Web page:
The Seven Best Movie Trailers Of 2018 – Forbes
‘Avengers: Infinity War’Disney
It’s not quite time for me to start up my best/worst list, at least not in terms of theatrical features. After all, maybe Bumblebee, Aquaman, The Mule or Welcome to Marwen may turn out to be one of the best (or worst) movies of the year! But I can offer my thoughts on theatrical trailers released in 2018 for movies opened (or will open) this year. So, with the caveat that this will only apply to trailers that debuted in 2018 (sorry Avengers: Infinity War teaser) for movies playing in 2018 (sorry Godzilla: King of the Monsters trailer), here are the seven best theatrical trailers for (at least somewhat) mainstream flicks in the year that’s about to end.
Avengers: Infinity War(trailer 02)
Okay, so the second trailer isn’t quite as “right in the feels” as that dynamite “there was an idea…” teaser. And the majority of it is merely a montage of hugely-scaled superhero action that shows off its “everyone into the pool” mentality. But as a piece of marketing, it still does a hell of a job succinctly establishing the core plot (a “new” bad guy named Thanos is looking for Infinity Stones so he can wipe out half of the universe’s population) in a way that makes the film relatively user-friendly even for those who haven’t kept up with their MCU education. Since our heroes don’t know who he is, it’s okay if the viewers don’t either.
Halloween (trailer 02)
I actually saw the Blumhouse sequel just before Universal/Comcast dropped their second trailer for the blockbuster revival. In some ways, this may be the worst trailer of the year, because A) it gives away the best scene in the movie (Michael walking from house to house and killing whomever happens to be around) and B) it actually shows nearly every single kill in the entire movie. Yet, divorced but that, it’s still a trailer that knows exactly what to sell (Jamie Lee Curtis taking action after Michael Myers escapes 40 years after the original rampage) in a way that succinctly details the franchise retcon while using the iconic John Carpenter score to get the blood pumping.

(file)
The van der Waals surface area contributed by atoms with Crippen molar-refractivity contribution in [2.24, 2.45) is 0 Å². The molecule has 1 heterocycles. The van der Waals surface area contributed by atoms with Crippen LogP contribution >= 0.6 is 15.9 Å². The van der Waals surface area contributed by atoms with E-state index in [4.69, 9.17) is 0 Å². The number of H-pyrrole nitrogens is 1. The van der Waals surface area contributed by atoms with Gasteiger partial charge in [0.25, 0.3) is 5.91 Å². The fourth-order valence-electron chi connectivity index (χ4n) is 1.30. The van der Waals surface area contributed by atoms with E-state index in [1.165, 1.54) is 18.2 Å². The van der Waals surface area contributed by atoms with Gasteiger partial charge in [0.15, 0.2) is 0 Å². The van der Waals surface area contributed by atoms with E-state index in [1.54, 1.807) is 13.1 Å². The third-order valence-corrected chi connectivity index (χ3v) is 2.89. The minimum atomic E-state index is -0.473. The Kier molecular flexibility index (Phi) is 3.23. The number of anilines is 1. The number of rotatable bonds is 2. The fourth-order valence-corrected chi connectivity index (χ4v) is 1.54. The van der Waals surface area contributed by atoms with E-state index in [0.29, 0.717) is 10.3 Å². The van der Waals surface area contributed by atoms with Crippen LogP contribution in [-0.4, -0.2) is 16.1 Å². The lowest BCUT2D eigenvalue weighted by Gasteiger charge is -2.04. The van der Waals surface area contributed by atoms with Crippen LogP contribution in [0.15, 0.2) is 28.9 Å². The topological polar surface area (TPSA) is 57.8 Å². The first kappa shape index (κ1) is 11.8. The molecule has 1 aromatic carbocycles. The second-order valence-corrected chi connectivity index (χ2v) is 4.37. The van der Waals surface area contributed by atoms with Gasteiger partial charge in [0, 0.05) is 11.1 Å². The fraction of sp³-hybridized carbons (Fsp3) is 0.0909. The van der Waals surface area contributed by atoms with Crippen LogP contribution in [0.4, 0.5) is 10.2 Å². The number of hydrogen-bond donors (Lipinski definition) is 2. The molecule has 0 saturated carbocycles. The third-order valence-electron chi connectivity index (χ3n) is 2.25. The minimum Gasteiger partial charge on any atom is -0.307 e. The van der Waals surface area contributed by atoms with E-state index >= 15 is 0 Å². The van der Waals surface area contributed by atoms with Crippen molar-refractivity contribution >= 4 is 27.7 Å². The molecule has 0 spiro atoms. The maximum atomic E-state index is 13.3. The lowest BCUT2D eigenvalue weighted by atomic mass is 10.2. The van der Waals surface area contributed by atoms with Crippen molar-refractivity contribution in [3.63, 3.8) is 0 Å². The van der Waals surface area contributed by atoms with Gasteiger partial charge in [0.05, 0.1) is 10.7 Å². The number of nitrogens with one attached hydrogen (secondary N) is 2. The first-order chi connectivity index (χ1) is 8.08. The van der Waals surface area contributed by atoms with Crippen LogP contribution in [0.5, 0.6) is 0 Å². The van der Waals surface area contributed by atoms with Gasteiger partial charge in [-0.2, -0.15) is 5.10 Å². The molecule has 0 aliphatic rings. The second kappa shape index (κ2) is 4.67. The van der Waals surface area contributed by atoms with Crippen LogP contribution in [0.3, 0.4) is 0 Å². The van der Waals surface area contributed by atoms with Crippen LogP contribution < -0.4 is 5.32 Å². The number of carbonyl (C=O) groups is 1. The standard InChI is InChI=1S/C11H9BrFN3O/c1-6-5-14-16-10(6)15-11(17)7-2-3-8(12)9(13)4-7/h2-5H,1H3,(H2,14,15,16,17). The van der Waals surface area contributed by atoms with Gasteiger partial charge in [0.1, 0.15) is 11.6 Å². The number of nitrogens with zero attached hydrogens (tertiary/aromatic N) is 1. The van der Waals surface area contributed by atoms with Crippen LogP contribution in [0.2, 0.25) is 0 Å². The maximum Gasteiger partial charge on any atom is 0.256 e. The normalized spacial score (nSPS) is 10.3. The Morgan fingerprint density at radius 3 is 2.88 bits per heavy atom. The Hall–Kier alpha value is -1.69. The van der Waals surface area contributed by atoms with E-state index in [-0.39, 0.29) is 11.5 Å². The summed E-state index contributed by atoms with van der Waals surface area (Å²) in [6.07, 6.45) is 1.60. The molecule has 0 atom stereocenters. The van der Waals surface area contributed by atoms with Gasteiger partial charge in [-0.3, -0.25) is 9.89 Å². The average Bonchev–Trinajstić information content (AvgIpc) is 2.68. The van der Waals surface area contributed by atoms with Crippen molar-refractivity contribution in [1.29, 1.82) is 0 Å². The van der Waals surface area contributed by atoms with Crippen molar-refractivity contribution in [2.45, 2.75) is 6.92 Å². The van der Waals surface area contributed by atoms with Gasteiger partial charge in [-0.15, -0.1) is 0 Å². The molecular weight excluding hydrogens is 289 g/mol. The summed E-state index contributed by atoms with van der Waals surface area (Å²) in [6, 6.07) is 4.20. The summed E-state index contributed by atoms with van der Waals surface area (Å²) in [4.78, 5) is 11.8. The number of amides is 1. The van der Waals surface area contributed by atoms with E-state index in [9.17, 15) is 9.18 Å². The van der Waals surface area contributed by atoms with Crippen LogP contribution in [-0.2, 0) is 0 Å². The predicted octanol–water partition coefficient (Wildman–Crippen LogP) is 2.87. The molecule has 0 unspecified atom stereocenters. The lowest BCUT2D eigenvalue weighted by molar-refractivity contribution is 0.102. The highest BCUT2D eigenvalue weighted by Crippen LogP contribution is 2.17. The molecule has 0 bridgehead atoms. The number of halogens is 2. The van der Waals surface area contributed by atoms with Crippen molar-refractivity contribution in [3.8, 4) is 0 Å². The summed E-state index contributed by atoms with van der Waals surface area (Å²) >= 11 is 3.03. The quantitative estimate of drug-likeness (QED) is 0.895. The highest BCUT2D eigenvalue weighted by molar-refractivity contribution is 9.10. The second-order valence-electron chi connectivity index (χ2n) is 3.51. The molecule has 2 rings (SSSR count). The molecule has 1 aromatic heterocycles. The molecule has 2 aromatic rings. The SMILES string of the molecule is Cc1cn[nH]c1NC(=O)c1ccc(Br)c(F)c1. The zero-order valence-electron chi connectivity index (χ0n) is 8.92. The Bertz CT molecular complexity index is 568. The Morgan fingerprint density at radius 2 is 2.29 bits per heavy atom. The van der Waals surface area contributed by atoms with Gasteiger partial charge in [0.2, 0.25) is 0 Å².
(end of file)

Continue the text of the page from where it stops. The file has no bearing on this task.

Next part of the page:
BlacKkKlansman (trailer 01)
We get the core premise (a young black rookie cop almost randomly decides to infiltrate the KKK) and the stakes (“the Klan is planning an attack”). We then get plenty of poignant exchanges (a brief bit from my favorite scene in the film, where Washington calls Driver out on his passive acceptance) and hearty laughs (“With the right white man, you can do anything.”). This energetic, exciting and unapologetically witty preview for Spike Lee’s energetic, exciting and unapologetically witty dramedy is a fine example of a terrific trailer accurately selling what’s great about a terrific movie in a way that makes the product look entirely crowd-pleasing without making it look lesser for the sake of general audience curiosity.
A Quiet Place(trailer 02)
This full-length trailer for Paramount/Viacom’s blockbuster horror flick is a textbook case in selling an original high-concept in a way that lays out the cards you need without giving away the game. We get just enough of an explanation of the premise (“if they hear you, they hunt you”) and just enough of a demonstration (through a spoiler-free excerpt from the film’s heartbreaking prologue) to get folks on the same page. We know the setting, we know the rules, we know the conflict and we know the stakes. We also know the gimmick beyond the gimmick (that most of this film will be dialogue-free), which in turn establishes that this will be a horror flick with no time-out moments.
Bohemian Rhapsody (trailer 01)
Folks online decried this teaser trailer for its failure to reference Freddie Mercury’s sexuality or his eventual AIDS diagnosis, which led to fears that the Bryan Singer-directed biopic would be straight-washing the bisexual rock god. But this tease was selling a toe-tapping, head-banging musical spectacular that allowed audiences to see Queen’s musical triumphs played out on the big screen. This is why I occasionally pay to see big movies on opening day just to watch the trailers on an IMAX or PLF screen. It wasn’t until I saw this trailer in IMAX that I knew this one was going to be big. It may be problematic on a laptop, but it’s a champion on a big screen.
A Star Is Born